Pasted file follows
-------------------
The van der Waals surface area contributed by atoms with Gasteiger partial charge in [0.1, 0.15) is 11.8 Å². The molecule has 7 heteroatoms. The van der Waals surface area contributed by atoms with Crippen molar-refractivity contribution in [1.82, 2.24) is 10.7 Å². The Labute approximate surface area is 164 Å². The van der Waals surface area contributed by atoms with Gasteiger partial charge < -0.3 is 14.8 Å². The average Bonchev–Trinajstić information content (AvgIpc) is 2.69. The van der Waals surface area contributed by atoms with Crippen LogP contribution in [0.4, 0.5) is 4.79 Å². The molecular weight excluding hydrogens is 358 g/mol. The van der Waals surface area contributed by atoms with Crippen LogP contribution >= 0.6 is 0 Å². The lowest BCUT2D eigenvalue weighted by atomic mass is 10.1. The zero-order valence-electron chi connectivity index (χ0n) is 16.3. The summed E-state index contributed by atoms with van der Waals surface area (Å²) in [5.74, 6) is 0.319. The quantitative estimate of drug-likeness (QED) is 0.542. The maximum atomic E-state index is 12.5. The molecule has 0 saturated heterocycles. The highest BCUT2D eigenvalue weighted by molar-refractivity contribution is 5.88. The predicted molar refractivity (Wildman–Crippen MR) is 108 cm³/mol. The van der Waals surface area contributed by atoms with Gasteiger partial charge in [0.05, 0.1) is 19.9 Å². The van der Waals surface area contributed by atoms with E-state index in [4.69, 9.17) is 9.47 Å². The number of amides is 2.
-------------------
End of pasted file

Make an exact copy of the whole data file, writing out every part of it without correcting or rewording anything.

The van der Waals surface area contributed by atoms with Gasteiger partial charge in [0.1, 0.15) is 11.8 Å². The molecule has 7 heteroatoms. The van der Waals surface area contributed by atoms with Crippen molar-refractivity contribution in [1.82, 2.24) is 10.7 Å². The Labute approximate surface area is 164 Å². The van der Waals surface area contributed by atoms with Gasteiger partial charge < -0.3 is 14.8 Å². The average Bonchev–Trinajstić information content (AvgIpc) is 2.69. The van der Waals surface area contributed by atoms with Crippen LogP contribution in [0.4, 0.5) is 4.79 Å². The molecular weight excluding hydrogens is 358 g/mol. The van der Waals surface area contributed by atoms with Crippen LogP contribution >= 0.6 is 0 Å². The lowest BCUT2D eigenvalue weighted by atomic mass is 10.1. The zero-order valence-electron chi connectivity index (χ0n) is 16.3. The summed E-state index contributed by atoms with van der Waals surface area (Å²) in [5.74, 6) is 0.319. The quantitative estimate of drug-likeness (QED) is 0.542. The maximum atomic E-state index is 12.5. The molecule has 0 saturated heterocycles. The highest BCUT2D eigenvalue weighted by molar-refractivity contribution is 5.88. The predicted molar refractivity (Wildman–Crippen MR) is 108 cm³/mol. The van der Waals surface area contributed by atoms with Gasteiger partial charge in [0.05, 0.1) is 19.9 Å². The van der Waals surface area contributed by atoms with E-state index in [4.69, 9.17) is 9.47 Å². The number of amides is 2.